• Swan Songs #1 (Image Comics): This opening exploration into the way things end comes with an immediate twist from W. Maxwell Prince, in the form of a two-for-one ending. While the story is set during an apocalyptic future (in a society not too different from our own), the true heart of this revolves around a young man hunting down the last issue of a magazine for his Mom while she lives out the rest of her days in a hospital room. The story feels more sweet than anything. There’s this fantastic narration throughout as he reckons with his own mental state, indifferent to the dying world around him, far more concerned with his therapeutic progress he made before the world started to end. Letters are by Good Old Neon, who makes each balloon feel as though it moves across the page, varying size and shape in a way that feels like we’re adjusting the volume throughout the issue. We’re treated to this horrific hellscape with gorgeous artwork by Martin Simmonds, who coats panels in this grimey sense of decay, along with these eye-popping surreal landscapes. Though, the way he plays with lighting and colors, especially toward the back half, feels far less terrifying than may be expected from the end of the world. The whole series is set to pair Prince with a number of different artists for every issue, and it’s going to be very hard to top this opener, which has such a satisfying conclusion. I never thought I’d be sentimental about nuclear armageddon, but this issue made me more sappy than scared. Definitely looking forward to the rest of this series. —Cy Beltran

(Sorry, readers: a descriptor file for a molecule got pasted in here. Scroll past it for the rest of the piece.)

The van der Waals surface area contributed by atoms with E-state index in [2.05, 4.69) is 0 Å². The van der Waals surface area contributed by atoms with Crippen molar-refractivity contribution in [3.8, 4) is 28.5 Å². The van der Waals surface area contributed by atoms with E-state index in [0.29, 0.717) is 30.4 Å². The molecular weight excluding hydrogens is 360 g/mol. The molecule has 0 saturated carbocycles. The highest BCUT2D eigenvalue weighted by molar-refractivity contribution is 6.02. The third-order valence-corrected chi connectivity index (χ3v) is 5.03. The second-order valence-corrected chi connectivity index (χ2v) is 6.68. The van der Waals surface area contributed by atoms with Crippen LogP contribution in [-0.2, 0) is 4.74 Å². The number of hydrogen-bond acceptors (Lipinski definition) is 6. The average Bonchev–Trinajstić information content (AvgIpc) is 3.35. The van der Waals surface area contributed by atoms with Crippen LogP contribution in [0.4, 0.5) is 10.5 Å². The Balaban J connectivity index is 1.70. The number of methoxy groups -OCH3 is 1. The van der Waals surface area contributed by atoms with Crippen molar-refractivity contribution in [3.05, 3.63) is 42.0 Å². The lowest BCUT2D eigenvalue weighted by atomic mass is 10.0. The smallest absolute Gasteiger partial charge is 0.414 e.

• Under The Influence #1 (Mad Cave Studios): Under the Influence #1 introduces Cara Cole, an F.B.I. agent and informant, however, writer Eliot Rahal brings a critical eye to the way he approaches Cara’s story; with references to Hoover and cointelpro there is a clear understanding that these institutions facilitate harm and operate unethically. This is called into question when Cara is assigned a mission to monitor a cult leader and the story calls to question what constitutes a cult in a time of influencers and internet celebrities. It’s thought provoking stuff, heightened by the art of Stefano Simeone whose work here lends itself to the drama of it all with incredibly expressive characters from the first scene to the last page, really selling the emotions of these characters. Simeone also brings an excellent eye for color that lends itself to really defining the moods and lighting of each page and letting the emotions that are so excellently conveyed, shine. The letters of Frank Cvetkovic tie everything together, allowing everything to work to great effect in this thought provoking first issue. –Khalid Johnson